Divine Comedy, Cary's Translation, Paradise eBook

This eBook from the Gutenberg Project consists of approximately 104 pages of information about Divine Comedy, Cary's Translation, Paradise.

CANTO XVII

Such as the youth, who came to Clymene
To certify himself of that reproach,
Which had been fasten’d on him, (he whose end
Still makes the fathers chary to their sons),
E’en such was I; nor unobserv’d was such
Of Beatrice, and that saintly lamp,
Who had erewhile for me his station mov’d;
When thus by lady:  “Give thy wish free vent,
That it may issue, bearing true report
Of the mind’s impress; not that aught thy words
May to our knowledge add, but to the end,
That thou mayst use thyself to own thy thirst
And men may mingle for thee when they hear.”

“O plant! from whence I spring! rever’d and lov’d! 
Who soar’st so high a pitch, thou seest as clear,
As earthly thought determines two obtuse
In one triangle not contain’d, so clear
Dost see contingencies, ere in themselves
Existent, looking at the point whereto
All times are present, I, the whilst I scal’d
With Virgil the soul purifying mount,
And visited the nether world of woe,
Touching my future destiny have heard
Words grievous, though I feel me on all sides
Well squar’d to fortune’s blows.  Therefore my will
Were satisfied to know the lot awaits me,
The arrow, seen beforehand, slacks its flight.”

So said I to the brightness, which erewhile
To me had spoken, and my will declar’d,
As Beatrice will’d, explicitly. 
Nor with oracular response obscure,
Such, as or ere the Lamb of God was slain,
Beguil’d the credulous nations; but, in terms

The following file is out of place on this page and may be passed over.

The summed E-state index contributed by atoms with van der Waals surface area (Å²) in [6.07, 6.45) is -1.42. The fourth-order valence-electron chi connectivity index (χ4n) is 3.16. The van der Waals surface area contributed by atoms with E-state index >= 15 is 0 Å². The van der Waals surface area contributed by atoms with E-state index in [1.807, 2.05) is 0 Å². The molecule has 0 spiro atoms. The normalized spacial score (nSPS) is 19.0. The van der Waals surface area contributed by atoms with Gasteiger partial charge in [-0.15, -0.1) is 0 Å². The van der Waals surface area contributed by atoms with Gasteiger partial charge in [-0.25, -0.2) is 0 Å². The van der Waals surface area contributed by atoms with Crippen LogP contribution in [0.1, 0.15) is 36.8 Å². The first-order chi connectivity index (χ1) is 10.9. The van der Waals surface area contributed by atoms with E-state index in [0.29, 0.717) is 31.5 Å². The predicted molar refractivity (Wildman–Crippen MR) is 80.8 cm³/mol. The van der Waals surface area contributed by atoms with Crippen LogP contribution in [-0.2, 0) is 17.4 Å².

Precise and unambiguous lore, replied
The spirit of paternal love, enshrin’d,
Yet in his smile apparent; and thus spake: 
“Contingency, unfolded not to view
Upon the tablet of your mortal mold,
Is all depictur’d in the’ eternal sight;
But hence deriveth not necessity,
More then the tall ship, hurried down the flood,
Doth from the vision, that reflects the scene. 
From thence, as to the ear sweet harmony
From organ comes, so comes before mine eye
The time prepar’d for thee.  Such as driv’n out
From Athens, by his cruel stepdame’s wiles,
Hippolytus departed, such must thou
Depart from Florence.  This they wish, and this
Contrive, and will ere long effectuate, there,
Where gainful merchandize is made of Christ,
Throughout the livelong day.  The common cry,
Will, as ’t is ever wont, affix the blame
Unto the party injur’d:  but the truth
Shall, in the vengeance it dispenseth, find
A faithful witness.  Thou shall leave each thing
Belov’d most dearly:  this is the first shaft
Shot from the bow of exile.  Thou shalt prove
How salt the savour is of other’s bread,
How hard the passage to descend and climb
By other’s stairs, But that shall gall thee most
Will be the worthless and vile company,
With whom thou must be thrown into these straits. 
For all ungrateful, impious all and mad,
Shall turn ’gainst thee:  but in a little while
Theirs and not thine shall be the crimson’d brow
Their course shall so evince their brutishness
T’ have ta’en thy stand apart shall well become thee.

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Divine Comedy, Cary's Translation, Paradise from Project Gutenberg. Public domain.